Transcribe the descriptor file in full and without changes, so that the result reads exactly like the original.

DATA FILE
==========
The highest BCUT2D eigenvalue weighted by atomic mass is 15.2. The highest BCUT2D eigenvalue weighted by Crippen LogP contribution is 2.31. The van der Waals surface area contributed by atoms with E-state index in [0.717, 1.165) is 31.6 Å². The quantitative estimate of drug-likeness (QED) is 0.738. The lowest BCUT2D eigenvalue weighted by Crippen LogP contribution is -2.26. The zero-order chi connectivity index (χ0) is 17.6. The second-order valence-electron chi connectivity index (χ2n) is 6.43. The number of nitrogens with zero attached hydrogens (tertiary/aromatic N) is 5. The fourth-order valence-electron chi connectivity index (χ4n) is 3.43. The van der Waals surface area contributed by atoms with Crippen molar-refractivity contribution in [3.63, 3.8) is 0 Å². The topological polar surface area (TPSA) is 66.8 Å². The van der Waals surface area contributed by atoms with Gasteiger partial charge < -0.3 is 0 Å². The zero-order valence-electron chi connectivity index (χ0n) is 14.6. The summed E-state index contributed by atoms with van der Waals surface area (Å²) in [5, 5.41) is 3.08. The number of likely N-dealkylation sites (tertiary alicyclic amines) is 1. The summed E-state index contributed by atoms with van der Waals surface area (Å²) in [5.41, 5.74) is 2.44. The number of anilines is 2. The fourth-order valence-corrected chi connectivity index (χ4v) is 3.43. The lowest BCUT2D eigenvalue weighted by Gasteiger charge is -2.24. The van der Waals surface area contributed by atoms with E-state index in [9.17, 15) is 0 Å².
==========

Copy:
The highest BCUT2D eigenvalue weighted by atomic mass is 15.2. The highest BCUT2D eigenvalue weighted by Crippen LogP contribution is 2.31. The van der Waals surface area contributed by atoms with E-state index in [0.717, 1.165) is 31.6 Å². The quantitative estimate of drug-likeness (QED) is 0.738. The lowest BCUT2D eigenvalue weighted by Crippen LogP contribution is -2.26. The zero-order chi connectivity index (χ0) is 17.6. The second-order valence-electron chi connectivity index (χ2n) is 6.43. The number of nitrogens with zero attached hydrogens (tertiary/aromatic N) is 5. The fourth-order valence-electron chi connectivity index (χ4n) is 3.43. The van der Waals surface area contributed by atoms with Crippen molar-refractivity contribution in [3.63, 3.8) is 0 Å². The topological polar surface area (TPSA) is 66.8 Å². The van der Waals surface area contributed by atoms with Gasteiger partial charge < -0.3 is 0 Å². The zero-order valence-electron chi connectivity index (χ0n) is 14.6. The summed E-state index contributed by atoms with van der Waals surface area (Å²) in [5, 5.41) is 3.08. The number of likely N-dealkylation sites (tertiary alicyclic amines) is 1. The summed E-state index contributed by atoms with van der Waals surface area (Å²) in [5.41, 5.74) is 2.44. The number of anilines is 2. The fourth-order valence-corrected chi connectivity index (χ4v) is 3.43. The lowest BCUT2D eigenvalue weighted by Gasteiger charge is -2.24. The van der Waals surface area contributed by atoms with E-state index in [9.17, 15) is 0 Å².